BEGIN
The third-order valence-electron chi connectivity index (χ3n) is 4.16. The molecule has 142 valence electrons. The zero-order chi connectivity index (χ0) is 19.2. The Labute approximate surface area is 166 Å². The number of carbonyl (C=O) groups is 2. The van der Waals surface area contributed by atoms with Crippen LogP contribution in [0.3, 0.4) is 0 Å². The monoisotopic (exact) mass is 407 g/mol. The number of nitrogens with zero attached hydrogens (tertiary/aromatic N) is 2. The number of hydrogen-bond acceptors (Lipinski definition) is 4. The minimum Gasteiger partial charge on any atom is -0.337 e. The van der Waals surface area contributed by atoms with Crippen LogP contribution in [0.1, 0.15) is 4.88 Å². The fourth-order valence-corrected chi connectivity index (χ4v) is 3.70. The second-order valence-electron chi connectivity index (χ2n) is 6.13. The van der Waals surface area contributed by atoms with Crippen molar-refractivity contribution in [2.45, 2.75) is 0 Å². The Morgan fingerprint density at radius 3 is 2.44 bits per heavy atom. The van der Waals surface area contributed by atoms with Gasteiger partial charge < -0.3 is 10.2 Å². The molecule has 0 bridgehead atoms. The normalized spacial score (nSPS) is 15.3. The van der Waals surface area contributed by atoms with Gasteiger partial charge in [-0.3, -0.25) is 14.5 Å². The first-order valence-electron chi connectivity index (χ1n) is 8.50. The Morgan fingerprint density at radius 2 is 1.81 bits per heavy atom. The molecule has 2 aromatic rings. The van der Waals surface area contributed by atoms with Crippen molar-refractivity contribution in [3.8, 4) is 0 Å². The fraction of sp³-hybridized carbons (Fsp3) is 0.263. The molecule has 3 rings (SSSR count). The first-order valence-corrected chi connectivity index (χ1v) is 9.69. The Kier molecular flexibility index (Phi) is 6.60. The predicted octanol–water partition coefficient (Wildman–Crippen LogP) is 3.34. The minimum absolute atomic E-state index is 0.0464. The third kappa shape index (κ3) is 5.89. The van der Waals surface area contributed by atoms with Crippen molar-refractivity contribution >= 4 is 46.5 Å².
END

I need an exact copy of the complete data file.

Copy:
The third-order valence-electron chi connectivity index (χ3n) is 4.16. The molecule has 142 valence electrons. The zero-order chi connectivity index (χ0) is 19.2. The Labute approximate surface area is 166 Å². The number of carbonyl (C=O) groups is 2. The van der Waals surface area contributed by atoms with Crippen LogP contribution in [0.3, 0.4) is 0 Å². The monoisotopic (exact) mass is 407 g/mol. The number of nitrogens with zero attached hydrogens (tertiary/aromatic N) is 2. The number of hydrogen-bond acceptors (Lipinski definition) is 4. The minimum Gasteiger partial charge on any atom is -0.337 e. The van der Waals surface area contributed by atoms with Crippen LogP contribution in [0.1, 0.15) is 4.88 Å². The fourth-order valence-corrected chi connectivity index (χ4v) is 3.70. The second-order valence-electron chi connectivity index (χ2n) is 6.13. The van der Waals surface area contributed by atoms with Crippen molar-refractivity contribution in [2.45, 2.75) is 0 Å². The Morgan fingerprint density at radius 3 is 2.44 bits per heavy atom. The van der Waals surface area contributed by atoms with Gasteiger partial charge < -0.3 is 10.2 Å². The molecule has 0 bridgehead atoms. The normalized spacial score (nSPS) is 15.3. The van der Waals surface area contributed by atoms with Gasteiger partial charge in [-0.3, -0.25) is 14.5 Å². The first-order valence-electron chi connectivity index (χ1n) is 8.50. The Morgan fingerprint density at radius 2 is 1.81 bits per heavy atom. The molecule has 2 aromatic rings. The van der Waals surface area contributed by atoms with Crippen molar-refractivity contribution in [3.8, 4) is 0 Å². The fraction of sp³-hybridized carbons (Fsp3) is 0.263. The molecule has 3 rings (SSSR count). The first-order valence-corrected chi connectivity index (χ1v) is 9.69. The Kier molecular flexibility index (Phi) is 6.60. The predicted octanol–water partition coefficient (Wildman–Crippen LogP) is 3.34. The minimum absolute atomic E-state index is 0.0464. The third kappa shape index (κ3) is 5.89. The van der Waals surface area contributed by atoms with Crippen molar-refractivity contribution >= 4 is 46.5 Å².